Nobel peace laureate Desmond Tutu announced on Thursday he is retiring from public life later this year when he turns 79, saying “the time has now come to slow down” and spend more time with his family.

The former Anglican archbishop of Cape Town said after his birthday on October 7 he will limit his time in the office to one day per week until February 2011.

“Instead of growing old gracefully, at home with my family reading and writing and praying and thinking too much of my time has been spent at airports and in hotels,” Mr. Tutu said in a statement on Thursday. “The time has now come to slow down, to sip Rooibos tea with my beloved wife in the afternoons, to watch cricket, to travel to visit my children and grandchildren, rather than to conferences and conventions and university campuses.”

In recent weeks, a jovial Mr. Tutu appeared at several World Cup events. He gave a speech to thunderous applause at the tournament’s opening concert and was also seen dancing in his seat at the VIP section at the opening ceremony.

It is Mr. Tutu who labelled South Africa the “rainbow nation of God” to celebrate its diverse cultures.

He received the Nobel Peace Prize in 1984, then used his new international stature to step up the campaign against apartheid. Mr. Tutu led calls for punitive sanctions against South Africa, remaining one of the few strong voices inside the country while other activists were imprisoned or forced to operate abroad.

He was ever—present during the turbulent final years of apartheid and the ensuing transition to majority rule, praying and sermonizing after massacres and then heading the Truth and Reconciliation Commission. For more than two years the panel listened to people testifying about torture, killings and other atrocities during the apartheid era.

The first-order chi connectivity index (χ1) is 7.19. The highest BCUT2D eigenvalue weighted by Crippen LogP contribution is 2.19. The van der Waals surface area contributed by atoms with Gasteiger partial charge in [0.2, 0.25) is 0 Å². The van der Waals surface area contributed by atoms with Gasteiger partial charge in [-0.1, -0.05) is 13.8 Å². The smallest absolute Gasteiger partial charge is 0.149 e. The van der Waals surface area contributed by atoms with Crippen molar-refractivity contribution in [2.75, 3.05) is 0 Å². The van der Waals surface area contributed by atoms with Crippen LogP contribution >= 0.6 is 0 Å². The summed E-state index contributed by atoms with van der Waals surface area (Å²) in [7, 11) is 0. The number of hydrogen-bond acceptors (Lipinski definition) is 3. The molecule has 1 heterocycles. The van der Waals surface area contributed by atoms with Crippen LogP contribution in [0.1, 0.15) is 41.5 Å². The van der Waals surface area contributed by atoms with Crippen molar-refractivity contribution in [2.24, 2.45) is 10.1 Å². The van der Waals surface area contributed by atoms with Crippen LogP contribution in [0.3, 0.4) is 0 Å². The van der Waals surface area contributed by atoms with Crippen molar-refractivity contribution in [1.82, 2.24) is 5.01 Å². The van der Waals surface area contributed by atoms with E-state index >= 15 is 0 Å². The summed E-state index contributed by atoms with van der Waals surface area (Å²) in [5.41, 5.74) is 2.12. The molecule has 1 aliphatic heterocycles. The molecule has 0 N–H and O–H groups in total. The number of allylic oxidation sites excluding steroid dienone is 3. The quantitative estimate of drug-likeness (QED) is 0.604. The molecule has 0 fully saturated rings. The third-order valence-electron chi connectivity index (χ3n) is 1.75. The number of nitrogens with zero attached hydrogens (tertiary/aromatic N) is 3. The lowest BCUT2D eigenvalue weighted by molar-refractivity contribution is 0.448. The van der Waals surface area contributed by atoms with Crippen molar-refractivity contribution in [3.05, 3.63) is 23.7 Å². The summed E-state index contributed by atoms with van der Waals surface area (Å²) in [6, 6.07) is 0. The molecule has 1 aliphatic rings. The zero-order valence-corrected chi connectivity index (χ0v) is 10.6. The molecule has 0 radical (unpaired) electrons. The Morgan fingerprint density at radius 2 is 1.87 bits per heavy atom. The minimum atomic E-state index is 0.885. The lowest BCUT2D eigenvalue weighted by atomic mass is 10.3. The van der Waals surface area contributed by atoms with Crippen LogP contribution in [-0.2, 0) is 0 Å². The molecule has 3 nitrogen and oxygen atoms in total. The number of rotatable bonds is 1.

Former South African president Nelson Mandela made a similar decision to largely retire from public life back in 2004.

Mr. Tutu said once he steps down, he will no longer be available for media interviews and new appointments will not be added to his schedule.

He said, though, that he would stay involved with the Nobel Laureate Group and a group of international statesmen and women brought together by Mr. Mandela known as the Elders. Mr. Tutu also will remained involved in the Desmond Tutu Peace Centre in Cape Town.

Mr. Tutu said on Thursday he contributed “in a small way to the development of our new democratic, exhilarating, exasperating nation.

Thank you to my colleagues, past and present, for doing all the work and allowing me to take the credit,” he said.

Mr. Tutu is one of South Africa’s most beloved figures, a burst of energy less than 5 feet 5 inches (1.65 meters) tall who could inspire sombre crowds to cheerful chants or wade into angry mobs to prevent violence.

While his role as a churchman provided some protection from the apartheid—era security police, Mr. Tutu was arrested repeatedly before South Africa’s first all race elections in 1994. His passport was confiscated several times. He promoted peace and rejected violence by the African National Congress and other anti—apartheid groups.

The ANC swept to power in the 1994 elections and Mr. Mandela, fondly known as Madiba, became the nation’s first black president.

“As Madiba said on his retirement- Don’t call me; I’ll call you,” Mr. Tutu told journalists on Thursday.

Mr. Tutu had questioned the leadership qualities of South African President Jacob Zuma, who bounced back from rape and bribery accusations to win elections in 2009.

Mr. Tutu later ended the rift with Mr. Zuma by praising Mr. Zuma’s openness and commending his “African style of leadership.”

Mr. Tutu has also been an outspoken critic of Zimbabwe President Robert Mugabe and has called for his ouster.

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